This model is of particular interest in two types of scenarios that can overlap. In the first scenario, data can be more efficiently produced if crowdsourced once a critical mass of contributors is reached. It is the case of collaborative cartography: a map can be produced and updated more frequently, accurately and economically if individuals in situ crowdsource it. Moreover, since these projects open the data they collect, they create positive externalities for actors that can use it to produce additional services such as a route planning software. In the second scenario, crowdsourcing the data becomes the pillar of collective action. For example, pooling the data of hundreds of individuals with rare diseases and donating it to researchers allows for the advancement in finding cures in a manner that could not have taken place without this crowdsourced data common.5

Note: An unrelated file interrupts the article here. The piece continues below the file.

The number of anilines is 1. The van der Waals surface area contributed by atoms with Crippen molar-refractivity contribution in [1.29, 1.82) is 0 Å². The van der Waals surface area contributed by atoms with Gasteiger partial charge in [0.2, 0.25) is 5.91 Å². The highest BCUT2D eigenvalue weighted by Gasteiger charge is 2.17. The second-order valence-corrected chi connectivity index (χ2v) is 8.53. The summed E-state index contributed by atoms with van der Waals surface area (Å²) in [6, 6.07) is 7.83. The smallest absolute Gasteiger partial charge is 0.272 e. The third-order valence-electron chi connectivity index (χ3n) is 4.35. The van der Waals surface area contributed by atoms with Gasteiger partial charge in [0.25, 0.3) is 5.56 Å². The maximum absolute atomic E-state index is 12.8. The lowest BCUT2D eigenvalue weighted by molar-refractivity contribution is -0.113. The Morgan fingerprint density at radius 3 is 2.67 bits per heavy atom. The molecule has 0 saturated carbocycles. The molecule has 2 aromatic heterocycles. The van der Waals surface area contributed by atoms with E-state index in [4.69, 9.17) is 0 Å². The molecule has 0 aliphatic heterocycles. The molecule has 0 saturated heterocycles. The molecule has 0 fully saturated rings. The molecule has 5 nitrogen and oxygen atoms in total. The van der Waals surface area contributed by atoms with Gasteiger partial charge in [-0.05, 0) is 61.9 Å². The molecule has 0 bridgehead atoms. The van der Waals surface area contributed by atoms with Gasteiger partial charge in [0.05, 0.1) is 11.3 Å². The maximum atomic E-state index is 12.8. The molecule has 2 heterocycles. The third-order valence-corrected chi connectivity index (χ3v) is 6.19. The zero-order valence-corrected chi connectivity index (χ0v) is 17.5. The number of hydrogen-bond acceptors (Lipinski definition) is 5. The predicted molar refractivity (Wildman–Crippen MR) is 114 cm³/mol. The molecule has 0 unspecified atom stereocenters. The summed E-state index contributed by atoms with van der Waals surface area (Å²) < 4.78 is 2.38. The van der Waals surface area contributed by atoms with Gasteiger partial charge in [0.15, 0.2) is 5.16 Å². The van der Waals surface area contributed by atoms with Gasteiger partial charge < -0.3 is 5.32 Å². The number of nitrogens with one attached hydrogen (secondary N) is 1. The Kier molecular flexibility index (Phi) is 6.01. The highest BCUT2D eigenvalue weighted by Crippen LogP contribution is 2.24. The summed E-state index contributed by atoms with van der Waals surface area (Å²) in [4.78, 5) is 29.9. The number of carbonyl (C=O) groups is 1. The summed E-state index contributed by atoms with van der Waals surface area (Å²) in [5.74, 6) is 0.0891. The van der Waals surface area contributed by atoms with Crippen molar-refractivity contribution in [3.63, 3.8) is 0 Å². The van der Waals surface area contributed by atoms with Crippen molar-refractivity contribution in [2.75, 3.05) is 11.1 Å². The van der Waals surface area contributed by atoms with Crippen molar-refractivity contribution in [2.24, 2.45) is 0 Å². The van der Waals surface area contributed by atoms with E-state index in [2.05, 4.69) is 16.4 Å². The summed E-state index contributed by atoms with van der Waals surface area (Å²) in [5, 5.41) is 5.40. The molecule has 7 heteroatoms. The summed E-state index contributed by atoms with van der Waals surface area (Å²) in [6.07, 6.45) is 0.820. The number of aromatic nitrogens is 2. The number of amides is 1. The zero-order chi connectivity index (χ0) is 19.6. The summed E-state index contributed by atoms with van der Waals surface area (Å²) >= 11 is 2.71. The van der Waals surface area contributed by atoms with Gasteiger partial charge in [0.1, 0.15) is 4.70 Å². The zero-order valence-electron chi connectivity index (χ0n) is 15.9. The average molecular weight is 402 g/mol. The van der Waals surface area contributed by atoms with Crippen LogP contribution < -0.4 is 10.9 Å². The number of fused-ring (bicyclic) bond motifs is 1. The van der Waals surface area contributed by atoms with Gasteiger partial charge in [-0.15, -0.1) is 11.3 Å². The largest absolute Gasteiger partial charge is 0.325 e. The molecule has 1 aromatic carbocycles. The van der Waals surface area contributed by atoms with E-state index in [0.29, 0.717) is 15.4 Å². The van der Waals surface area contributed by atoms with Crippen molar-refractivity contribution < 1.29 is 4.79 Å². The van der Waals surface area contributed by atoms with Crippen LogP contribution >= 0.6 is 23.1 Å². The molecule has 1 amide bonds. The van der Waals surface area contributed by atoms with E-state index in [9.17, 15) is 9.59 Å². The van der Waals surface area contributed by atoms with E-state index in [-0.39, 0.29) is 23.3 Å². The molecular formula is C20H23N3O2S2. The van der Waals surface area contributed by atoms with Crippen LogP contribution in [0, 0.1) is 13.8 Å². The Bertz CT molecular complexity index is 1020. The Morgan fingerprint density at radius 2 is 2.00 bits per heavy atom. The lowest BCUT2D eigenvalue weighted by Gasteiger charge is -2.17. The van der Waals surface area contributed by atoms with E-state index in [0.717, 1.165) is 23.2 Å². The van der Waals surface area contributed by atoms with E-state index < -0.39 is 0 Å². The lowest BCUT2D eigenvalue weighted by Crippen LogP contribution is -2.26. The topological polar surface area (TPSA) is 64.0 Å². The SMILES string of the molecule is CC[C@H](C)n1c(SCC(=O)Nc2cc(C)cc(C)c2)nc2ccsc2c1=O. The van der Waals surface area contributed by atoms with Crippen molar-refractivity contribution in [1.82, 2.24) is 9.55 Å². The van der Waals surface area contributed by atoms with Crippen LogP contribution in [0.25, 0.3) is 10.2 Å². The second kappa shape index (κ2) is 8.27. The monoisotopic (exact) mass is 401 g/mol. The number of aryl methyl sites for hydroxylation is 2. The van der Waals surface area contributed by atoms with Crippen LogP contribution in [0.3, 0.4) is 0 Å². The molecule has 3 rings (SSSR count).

Crowdsourced data commons are not easy to set up and to maintain over time. We should first point out the fact that not every type of data can be subject to this governance model. The data has to be either crowdsourceable or personal data that individuals can legally claim. For example, this model does not fit industrial connected devices’ data. This brings us to the model’s conditions of success. First, in order for individuals to be able to crowdsource the data, they need user-friendly software to collect it, treat it and manage it. Using this software, in turn, requires training individuals to assure the accuracy and coverage of the data produced. For example, in order to collect data on noise pollution, twenty residents of the Plaça del Sol neighbourhood in Barcelona who participated in the Making Sense project went through several days of technical training on how to use and maintain the sensors they installed in their homes. Second, when the data is not produced by the individuals themselves, they need to have the legal right to claim it from the data holder in the first place. In the case of data cooperatives, this is possible because of the special legislation that exists in many countries regarding health data. In other fields, however, personal data portability is required. So far, only the European Union has created a data portability right through GDPR, although doubts remain about whether only volunteered data or also inferred and observed data are covered by this legislation.6 Moreover, GDPR does not allow for collective data portability (i.e. many individuals deciding together to migrate personal data that links them together), which excludes relational data. Finally, the main challenge to crowdsourced data commons today is finding a sustainable business model, as they all rely on pro bono work and research grants or donations. Although cases such as Wikipedia and many alternative media sources have shown that a donations-based model can be sustained, most crowdsourced data commons struggle to assure financial stability over time.